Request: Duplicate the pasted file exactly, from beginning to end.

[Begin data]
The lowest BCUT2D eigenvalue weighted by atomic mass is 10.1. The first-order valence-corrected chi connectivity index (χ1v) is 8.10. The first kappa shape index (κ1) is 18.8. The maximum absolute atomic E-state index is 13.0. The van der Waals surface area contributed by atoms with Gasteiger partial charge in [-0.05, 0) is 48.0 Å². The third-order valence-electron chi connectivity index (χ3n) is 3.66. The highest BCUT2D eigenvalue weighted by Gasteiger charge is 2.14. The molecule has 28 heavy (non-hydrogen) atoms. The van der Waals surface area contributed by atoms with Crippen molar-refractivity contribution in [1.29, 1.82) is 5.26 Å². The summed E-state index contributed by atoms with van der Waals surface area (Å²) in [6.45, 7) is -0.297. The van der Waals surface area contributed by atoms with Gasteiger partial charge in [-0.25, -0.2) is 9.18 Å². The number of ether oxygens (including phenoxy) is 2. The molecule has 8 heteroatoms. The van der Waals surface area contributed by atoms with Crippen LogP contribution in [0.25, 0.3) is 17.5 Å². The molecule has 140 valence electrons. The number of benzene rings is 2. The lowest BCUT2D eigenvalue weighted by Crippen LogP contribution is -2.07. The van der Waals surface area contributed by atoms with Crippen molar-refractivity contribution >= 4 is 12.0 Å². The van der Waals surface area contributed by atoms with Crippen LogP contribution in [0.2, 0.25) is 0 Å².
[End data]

The lowest BCUT2D eigenvalue weighted by atomic mass is 10.1. The first-order valence-corrected chi connectivity index (χ1v) is 8.10. The first kappa shape index (κ1) is 18.8. The maximum absolute atomic E-state index is 13.0. The van der Waals surface area contributed by atoms with Gasteiger partial charge in [-0.05, 0) is 48.0 Å². The third-order valence-electron chi connectivity index (χ3n) is 3.66. The highest BCUT2D eigenvalue weighted by Gasteiger charge is 2.14. The molecule has 28 heavy (non-hydrogen) atoms. The van der Waals surface area contributed by atoms with Crippen molar-refractivity contribution in [1.29, 1.82) is 5.26 Å². The summed E-state index contributed by atoms with van der Waals surface area (Å²) in [6.45, 7) is -0.297. The van der Waals surface area contributed by atoms with Gasteiger partial charge in [-0.25, -0.2) is 9.18 Å². The number of ether oxygens (including phenoxy) is 2. The molecule has 8 heteroatoms. The van der Waals surface area contributed by atoms with Crippen LogP contribution in [0.25, 0.3) is 17.5 Å². The molecule has 140 valence electrons. The number of benzene rings is 2. The lowest BCUT2D eigenvalue weighted by Crippen LogP contribution is -2.07. The van der Waals surface area contributed by atoms with Crippen molar-refractivity contribution >= 4 is 12.0 Å². The van der Waals surface area contributed by atoms with Crippen LogP contribution in [0.2, 0.25) is 0 Å².